Lawrence G. Kass M.D.

OCULOPLASTIC & FACIAL

COSMETIC SURGERY


727.522.3223

St. Petersburg / Clearwater

Orbital Disease

The orbit is the bony socket that surrounds the eye. It contains the eye, arteries, muscles, and nerves; all of which are cushioned by supporting membranes and fat. Numerous medical and surgical problems may affect the orbit.


Orbital Fracture


Trauma may cause fracture of the orbital bone surrounding the eye. If not treated, such fractures may result in deformities of the face or in double vision


Blunt trauma to the eye and bones around the eye (such as by a fist) can lead to a fracture in the thin bones of the orbit behind the eye. Anyone with such injury should seek out a complete eye examination to rule out any other eye injury promptly. The floor and inside wall of the orbit are especially thin, and sinuses are on the other side of the bone. Blunt trauma can cause what is termed a "blow-out fracture", where the sudden rise in pressure in the orbit literally blows a fracture through the bone and into the sinus. If this involves the floor of the orbit, the cheek below the eye and upper gums in the mouth can often become numb due to damage to a sensory nerve that runs in the floor of the orbit.


If the fracture of large enough, the contents of the orbit can start to slip into the sinus, and the eye will appear to sink backwards. Sometimes an eye muscle can get trapped in an orbital fracture and become stuck. This leads to double vision especially if looking up, with pain. A CT scan of the orbit can diagnose fractures and entrapment of muscles. Entrapped muscles often have to be released surgically. Antibiotics are usually given after an orbital fracture, due to risk of infection from the sinus into the orbit.



Orbital Inflammation (Orbital Infection or Orbital Cellulitis)


An infection of the orbit, or boney eye socket, can lead to severe symptoms, one of which is double vision. Usually orbital infection spreads from adjacent sinuses, and sometimes from a skin or eyelid infection. Symptoms include pain, eyelid swelling and possibly a lump behind the eyelids that can be felt, eye and eyelid redness, discharge, blurred vision, eye displacement or protrusion, and double vision. The double vision comes from the infection preventing normal movement of the eye, and a misalignment may occur in certain positions of gaze. People with this condition are usually treated in the hospital with IV antibiotics. Diabetics are subject to a particularly severe and destructive fungal orbital cellulitis.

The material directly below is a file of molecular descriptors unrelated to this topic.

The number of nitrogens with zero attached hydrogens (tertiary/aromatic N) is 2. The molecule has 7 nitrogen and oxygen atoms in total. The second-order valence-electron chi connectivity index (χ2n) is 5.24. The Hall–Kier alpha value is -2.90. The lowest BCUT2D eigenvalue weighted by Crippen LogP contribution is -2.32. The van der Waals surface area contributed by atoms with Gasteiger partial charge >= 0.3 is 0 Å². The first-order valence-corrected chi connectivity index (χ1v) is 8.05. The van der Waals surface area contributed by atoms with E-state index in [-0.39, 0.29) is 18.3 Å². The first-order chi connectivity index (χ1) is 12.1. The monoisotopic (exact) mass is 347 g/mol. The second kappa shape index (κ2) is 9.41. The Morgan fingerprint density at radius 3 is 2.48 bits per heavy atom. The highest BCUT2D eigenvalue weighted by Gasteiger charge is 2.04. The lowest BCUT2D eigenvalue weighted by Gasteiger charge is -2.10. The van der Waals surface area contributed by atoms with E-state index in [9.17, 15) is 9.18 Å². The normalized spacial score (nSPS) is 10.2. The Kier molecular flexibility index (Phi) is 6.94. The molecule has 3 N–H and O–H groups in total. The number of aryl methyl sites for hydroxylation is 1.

Orbital pseudotumor ("like a tumor") is an inflammatory condition which can simulate tumor or infection, but usually responds to steroids. A CT scan or MRI is usually done in cases of orbital infection, tumor, or pseudotumor to help make the diagnosis and guide treatment.


Orbital Tumors


Tumors may develop in any of the various tissues within the orbit and may also invade the orbit from the sinuses, brain, or nasal cavity, or it may metastasize (spread) from other areas of the body. Orbital tumors can affect adults and children. Fortunately, most are benign.


What are the symptoms of an orbital tumor?


Symptoms of an orbital tumor may include protrusion of the eyeball (proptosis), pain, loss of vision, double vision, redness, swelling of the eyelids, or an obvious mass. Some tumors are visible and therefore easily identified, while others may not exhibit symptoms until they are large enough to displace the eyeball. Prominence of the eyes is not necessarily the result of a tumor, but may result from inflammation such as that caused by Thyroid Eye Disease. In children, parents may first notice a droopy eyelid or slight protrusion of the eye.


Orbital tumors are most frequently diagnosed with either a CAT scan or MRI. If either of those tests look suspicious, a biopsy may be performed.


How are orbital tumors treated?


Treatment of orbital tumors varies depending on the size, location, and type. Some orbital tumors require no treatment, while others are best treated medically or with the use of radiation therapy. Still others may need to be totally removed by either an orbital surgeon or a neurosurgeon, depending on the particular case. After removal, additional radiation or chemotherapy may be required. Surgery has become much safer because CAT scans and MRI testing can help pinpoint the location and size of the tumor.


Final Reminders


To effectively treat the many varied conditions of the orbit requires a special understanding of the anatomy and pathophysiology of the orbit. Fellowship in the American Society of Oculofacial Plastic and Reconstructive Surgery (ASOPRS) indicates that the surgeon has greatest specialized training and expertise in treating patients with orbital problems.


If you have problems related to the orbit, please consult with Dr. Kass who is fully trained to treat these problems and has been in practice in Tampa Bay for over 27 years.



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Published: June 30, 2013
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